ut(use i ' tto ,sok/e. Good Luck and enjnoy handler)," said Matthew Zimmer- the consumer and the panhandler,
man, a senior in the Johnson School Zimmerman explained.
of Business at Cornell University. "If the consumer had their own
D ffiCulty Medium Zimmerman questioned scores of kids, for example, or when females
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give to females. There needed to be
a deeper, more personal connec-
tion," he said.
Zimmerman took the responses
of New Yorkers and applied them
to the case of one Manhattan street
panhandler, a woman named Amy.
Looking at how simple cardboard
signs convey information, Zim-
merman replaced Amy's original
sign, which said "Help me, I am
homeless," with one that said, "If
you give once a month, please con-
sider me next time." In addition,
Zimmerman encouraged Amy to
make eye contact with people who
walked by.
Amy panhandled until she
reached her goal of $30 and then
left her usual spot. After using the
new sign, Amy was able to earn her
goal ina dramatically shorter time.
"She swore by the sign," said
Why did it work?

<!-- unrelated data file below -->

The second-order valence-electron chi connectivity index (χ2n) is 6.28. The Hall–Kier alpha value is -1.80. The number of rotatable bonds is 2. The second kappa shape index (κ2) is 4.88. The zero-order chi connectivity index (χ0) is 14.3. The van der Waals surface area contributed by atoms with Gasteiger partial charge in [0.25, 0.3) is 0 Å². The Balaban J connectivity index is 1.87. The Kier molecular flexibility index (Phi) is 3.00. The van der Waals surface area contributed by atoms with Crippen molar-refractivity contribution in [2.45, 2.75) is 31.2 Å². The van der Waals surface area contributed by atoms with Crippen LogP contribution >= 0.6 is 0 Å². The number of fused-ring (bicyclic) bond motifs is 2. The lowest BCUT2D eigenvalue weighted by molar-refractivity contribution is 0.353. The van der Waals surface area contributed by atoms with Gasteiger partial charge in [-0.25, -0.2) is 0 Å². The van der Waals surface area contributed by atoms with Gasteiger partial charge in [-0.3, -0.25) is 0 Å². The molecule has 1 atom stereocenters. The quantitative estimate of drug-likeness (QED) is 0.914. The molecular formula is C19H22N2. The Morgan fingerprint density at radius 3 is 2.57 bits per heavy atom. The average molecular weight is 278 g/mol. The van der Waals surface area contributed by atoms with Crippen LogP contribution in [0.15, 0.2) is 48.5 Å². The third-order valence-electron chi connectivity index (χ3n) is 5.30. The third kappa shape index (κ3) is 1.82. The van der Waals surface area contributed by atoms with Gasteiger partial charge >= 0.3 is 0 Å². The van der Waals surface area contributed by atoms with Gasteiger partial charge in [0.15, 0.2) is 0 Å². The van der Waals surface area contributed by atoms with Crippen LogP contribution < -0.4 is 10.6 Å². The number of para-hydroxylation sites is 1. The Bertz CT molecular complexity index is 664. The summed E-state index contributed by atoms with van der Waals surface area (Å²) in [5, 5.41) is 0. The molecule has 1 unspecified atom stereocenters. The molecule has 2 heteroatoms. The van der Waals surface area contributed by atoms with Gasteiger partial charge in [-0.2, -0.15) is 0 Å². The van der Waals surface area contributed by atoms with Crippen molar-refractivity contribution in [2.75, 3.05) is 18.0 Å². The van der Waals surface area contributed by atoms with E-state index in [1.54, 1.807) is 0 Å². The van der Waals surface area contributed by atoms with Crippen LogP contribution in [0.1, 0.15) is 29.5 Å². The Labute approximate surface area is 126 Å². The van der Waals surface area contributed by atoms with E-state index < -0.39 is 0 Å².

Basically, explained Zimmer-
man, it made people feel good
about giving. Similar to a customer
purchasing a product, the street
donors could "buy into" this spirit
of generosity. The sign reinforced
the notion that they are, generally,
a good person.
Inthe advertising world, positive
or humorous messages like this,
explains Ross School of Business
Prof. Rajeev Batra can be used to
approach an uncomfortable topic.
For certain people who might avoid
giving money, a positive or humor-
ous message can ease a consumer's
mind about purchasing a product,
Batra said in an e-mail interview.
"I think that panhandling raises
uncomfortable feelings for many
people, (so) using humor is indeed
a great way for panhandlers to
approach potential givers," Batra
If these studies found that mak-
ingdonors feelgood aboutthe actof
giving was the best way of getting
money, then why don't all panhan-
dlers change their strategies for a
more positive approach? Somehow
it's hard to imagine most people